Global Plastic Waste set to Almost Triple by 2060, According to OECD
The amount of plastic waste produced globally is on track to almost triple by 2060, with around half ending up in landfill and less than a fifth recycled, according to a new report from the Organization for Economic Co-Operation and Development, (OECD).
The report, Global Plastics Outlook: Policy Scenarios to 2060, says that without radical action to curb demand, increase product lifespans and improve waste management and recyclability, plastic pollution will rise in tandem with an almost threefold increase in plastics use driven by rising populations and incomes. The report estimates that almost two-thirds of plastic waste in 2060 will be from short-lived items such as packaging, low-cost products and textiles.
The report presents what will happen if countries continue with their current business as usual model compared to what could be achieved if nations work together to implement change.
“If we want a world that is free of plastic pollution, in line with the ambitions of the United Nations Environment Assembly, we will need to take much more stringent and globally co-ordinated action,” OECD Secretary-General Mathias Cormann said.
“This report proposes concrete policies that can be implemented along the lifecycle of plastics that could significantly curb – and even eliminate – plastic leakage into the environment.”
The report to be published in full later this year, projects global plastics consumption rising from 460 million tonnes (Mt) in 2019 to 1,231 Mt in 2060 in the absence of bold new policies, a faster rise than most raw materials. Growth will be fastest in developing and emerging countries in Africa and Asia, although OECD countries will still produce much more plastic waste per person (238 kg per year on average) in 2060 than non-OECD countries (77 kg).
Globally, plastic leakage to the environment is seen doubling to 44 Mt a year, while the build-up of plastics in lakes, rivers and oceans will more than triple, as plastic waste balloons from 353 Mt in 2019 to 1,014 Mt in 2060. Most pollution comes from larger debris known as macroplastics, but leakage of microplastics (synthetic polymers less than 5 mm in diameter) from items like industrial plastic pellets, textiles and tyre wear is also a serious concern.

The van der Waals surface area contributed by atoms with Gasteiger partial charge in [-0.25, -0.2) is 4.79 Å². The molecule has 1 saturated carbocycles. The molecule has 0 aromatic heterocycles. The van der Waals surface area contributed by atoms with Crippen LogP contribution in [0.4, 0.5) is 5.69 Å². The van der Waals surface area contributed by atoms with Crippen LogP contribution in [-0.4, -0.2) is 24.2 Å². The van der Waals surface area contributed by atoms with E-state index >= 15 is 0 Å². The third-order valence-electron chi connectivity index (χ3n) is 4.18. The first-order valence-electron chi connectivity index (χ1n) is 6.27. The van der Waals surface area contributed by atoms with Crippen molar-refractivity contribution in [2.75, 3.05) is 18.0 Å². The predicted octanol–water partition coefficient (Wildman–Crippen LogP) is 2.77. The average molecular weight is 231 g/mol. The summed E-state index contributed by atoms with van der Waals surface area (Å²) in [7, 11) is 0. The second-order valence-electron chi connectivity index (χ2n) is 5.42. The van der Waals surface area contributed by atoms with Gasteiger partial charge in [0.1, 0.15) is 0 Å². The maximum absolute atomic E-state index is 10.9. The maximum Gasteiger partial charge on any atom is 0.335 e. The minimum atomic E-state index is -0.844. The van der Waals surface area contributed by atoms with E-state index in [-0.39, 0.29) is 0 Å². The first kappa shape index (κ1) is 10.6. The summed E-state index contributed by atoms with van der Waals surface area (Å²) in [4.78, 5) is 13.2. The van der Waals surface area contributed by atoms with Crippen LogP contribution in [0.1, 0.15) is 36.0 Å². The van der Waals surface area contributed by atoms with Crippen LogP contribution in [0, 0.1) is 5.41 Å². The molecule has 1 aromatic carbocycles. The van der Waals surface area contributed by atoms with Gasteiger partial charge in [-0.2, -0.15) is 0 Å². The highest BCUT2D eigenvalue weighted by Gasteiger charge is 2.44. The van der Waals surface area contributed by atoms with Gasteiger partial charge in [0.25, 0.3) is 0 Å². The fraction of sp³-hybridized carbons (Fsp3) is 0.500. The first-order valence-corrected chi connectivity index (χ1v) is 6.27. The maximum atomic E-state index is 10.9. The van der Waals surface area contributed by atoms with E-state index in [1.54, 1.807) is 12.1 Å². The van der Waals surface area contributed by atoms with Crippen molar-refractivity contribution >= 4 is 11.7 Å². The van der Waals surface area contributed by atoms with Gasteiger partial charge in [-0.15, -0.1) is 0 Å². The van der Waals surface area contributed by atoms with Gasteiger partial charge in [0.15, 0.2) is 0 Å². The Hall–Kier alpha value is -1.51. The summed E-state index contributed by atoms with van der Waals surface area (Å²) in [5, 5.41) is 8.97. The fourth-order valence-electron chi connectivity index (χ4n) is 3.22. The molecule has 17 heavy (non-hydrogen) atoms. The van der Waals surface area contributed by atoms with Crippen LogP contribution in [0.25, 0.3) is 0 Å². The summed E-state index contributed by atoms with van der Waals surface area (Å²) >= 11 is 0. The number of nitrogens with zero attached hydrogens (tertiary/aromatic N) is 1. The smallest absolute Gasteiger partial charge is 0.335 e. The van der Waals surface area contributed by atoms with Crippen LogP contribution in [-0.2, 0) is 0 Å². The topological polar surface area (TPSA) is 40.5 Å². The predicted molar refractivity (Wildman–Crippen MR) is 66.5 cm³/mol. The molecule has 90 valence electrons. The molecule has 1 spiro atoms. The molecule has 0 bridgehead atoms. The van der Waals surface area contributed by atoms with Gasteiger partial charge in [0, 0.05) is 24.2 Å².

The share of plastic waste that is successfully recycled is projected to rise to 17% in 2060 from 9% in 2019, while incineration and landfilling will continue to account for around 20% and 50% of plastic waste respectively. The share of plastic that evades waste management systems – ending up instead in uncontrolled dumpsites, burned in open pits or leaking into the soil or aquatic environments – is projected to fall to 15% from 22%.
The report indicates that policies to reduce the environmental impacts of plastics and encourage a more circular use of them should include:
- Taxes on plastics, including on plastic packaging
- Incentives to reuse and repair plastic items
- Targets for recycled content in new plastic products
- Extended producer responsibility (EPR) schemes
- Improved waste management infrastructure
- Increased litter collection rates
The European Union banned a number of single-use plastic items in 2021, including disposable cutlery and dishes, to-go cups, Styrofoam containers, and straws.